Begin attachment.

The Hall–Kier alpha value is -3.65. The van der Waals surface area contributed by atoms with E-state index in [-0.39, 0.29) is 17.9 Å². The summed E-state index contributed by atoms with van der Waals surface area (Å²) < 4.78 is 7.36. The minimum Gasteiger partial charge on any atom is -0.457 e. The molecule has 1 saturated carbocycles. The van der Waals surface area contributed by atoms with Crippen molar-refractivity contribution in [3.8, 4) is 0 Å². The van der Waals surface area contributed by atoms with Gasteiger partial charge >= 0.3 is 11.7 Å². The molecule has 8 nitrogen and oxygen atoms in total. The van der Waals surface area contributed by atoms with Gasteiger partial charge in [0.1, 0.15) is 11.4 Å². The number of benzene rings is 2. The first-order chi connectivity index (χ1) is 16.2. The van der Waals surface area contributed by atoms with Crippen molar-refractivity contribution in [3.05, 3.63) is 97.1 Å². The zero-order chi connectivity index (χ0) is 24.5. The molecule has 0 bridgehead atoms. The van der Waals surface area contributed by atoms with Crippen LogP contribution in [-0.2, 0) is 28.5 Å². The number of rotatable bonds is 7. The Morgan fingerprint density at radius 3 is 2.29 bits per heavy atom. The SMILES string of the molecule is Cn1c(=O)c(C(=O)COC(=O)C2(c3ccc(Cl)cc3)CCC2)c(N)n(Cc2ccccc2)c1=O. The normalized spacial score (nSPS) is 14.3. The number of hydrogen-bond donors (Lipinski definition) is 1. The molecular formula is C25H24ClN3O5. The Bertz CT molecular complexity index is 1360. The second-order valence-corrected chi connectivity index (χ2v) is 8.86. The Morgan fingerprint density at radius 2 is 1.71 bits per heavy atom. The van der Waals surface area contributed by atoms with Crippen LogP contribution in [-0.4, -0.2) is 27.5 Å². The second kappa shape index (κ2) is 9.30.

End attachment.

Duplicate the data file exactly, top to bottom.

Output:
The Hall–Kier alpha value is -3.65. The van der Waals surface area contributed by atoms with E-state index in [-0.39, 0.29) is 17.9 Å². The summed E-state index contributed by atoms with van der Waals surface area (Å²) < 4.78 is 7.36. The minimum Gasteiger partial charge on any atom is -0.457 e. The molecule has 1 saturated carbocycles. The van der Waals surface area contributed by atoms with Crippen molar-refractivity contribution in [3.8, 4) is 0 Å². The van der Waals surface area contributed by atoms with Gasteiger partial charge >= 0.3 is 11.7 Å². The molecule has 8 nitrogen and oxygen atoms in total. The van der Waals surface area contributed by atoms with Gasteiger partial charge in [0.1, 0.15) is 11.4 Å². The number of benzene rings is 2. The first-order chi connectivity index (χ1) is 16.2. The van der Waals surface area contributed by atoms with Crippen molar-refractivity contribution in [3.05, 3.63) is 97.1 Å². The zero-order chi connectivity index (χ0) is 24.5. The molecule has 0 bridgehead atoms. The van der Waals surface area contributed by atoms with Crippen LogP contribution in [-0.2, 0) is 28.5 Å². The number of rotatable bonds is 7. The Morgan fingerprint density at radius 3 is 2.29 bits per heavy atom. The SMILES string of the molecule is Cn1c(=O)c(C(=O)COC(=O)C2(c3ccc(Cl)cc3)CCC2)c(N)n(Cc2ccccc2)c1=O. The normalized spacial score (nSPS) is 14.3. The number of hydrogen-bond donors (Lipinski definition) is 1. The molecular formula is C25H24ClN3O5. The Bertz CT molecular complexity index is 1360. The second-order valence-corrected chi connectivity index (χ2v) is 8.86. The Morgan fingerprint density at radius 2 is 1.71 bits per heavy atom. The van der Waals surface area contributed by atoms with Crippen LogP contribution in [-0.4, -0.2) is 27.5 Å². The second kappa shape index (κ2) is 9.30.